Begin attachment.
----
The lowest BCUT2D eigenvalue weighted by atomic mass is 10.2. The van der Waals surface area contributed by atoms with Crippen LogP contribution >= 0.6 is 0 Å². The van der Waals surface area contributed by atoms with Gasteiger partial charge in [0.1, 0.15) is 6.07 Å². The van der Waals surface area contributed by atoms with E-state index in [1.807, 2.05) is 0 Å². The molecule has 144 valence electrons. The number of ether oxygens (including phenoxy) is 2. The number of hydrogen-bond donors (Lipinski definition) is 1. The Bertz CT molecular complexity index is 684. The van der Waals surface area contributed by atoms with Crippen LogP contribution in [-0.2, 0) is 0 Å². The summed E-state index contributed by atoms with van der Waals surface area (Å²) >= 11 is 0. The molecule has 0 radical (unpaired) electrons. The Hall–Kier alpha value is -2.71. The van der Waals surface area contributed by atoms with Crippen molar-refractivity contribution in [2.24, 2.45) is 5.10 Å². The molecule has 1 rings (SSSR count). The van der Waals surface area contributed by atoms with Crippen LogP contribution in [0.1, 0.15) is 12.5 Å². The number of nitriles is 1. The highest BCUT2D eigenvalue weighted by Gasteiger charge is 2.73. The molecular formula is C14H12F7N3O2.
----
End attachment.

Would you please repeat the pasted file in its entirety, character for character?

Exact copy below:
The lowest BCUT2D eigenvalue weighted by atomic mass is 10.2. The van der Waals surface area contributed by atoms with Crippen LogP contribution >= 0.6 is 0 Å². The van der Waals surface area contributed by atoms with Gasteiger partial charge in [0.1, 0.15) is 6.07 Å². The van der Waals surface area contributed by atoms with E-state index in [1.807, 2.05) is 0 Å². The molecule has 144 valence electrons. The number of ether oxygens (including phenoxy) is 2. The number of hydrogen-bond donors (Lipinski definition) is 1. The Bertz CT molecular complexity index is 684. The van der Waals surface area contributed by atoms with Crippen LogP contribution in [-0.2, 0) is 0 Å². The summed E-state index contributed by atoms with van der Waals surface area (Å²) >= 11 is 0. The molecule has 0 radical (unpaired) electrons. The Hall–Kier alpha value is -2.71. The van der Waals surface area contributed by atoms with Crippen molar-refractivity contribution in [2.24, 2.45) is 5.10 Å². The molecule has 1 rings (SSSR count). The van der Waals surface area contributed by atoms with Crippen LogP contribution in [0.1, 0.15) is 12.5 Å². The number of nitriles is 1. The highest BCUT2D eigenvalue weighted by Gasteiger charge is 2.73. The molecular formula is C14H12F7N3O2.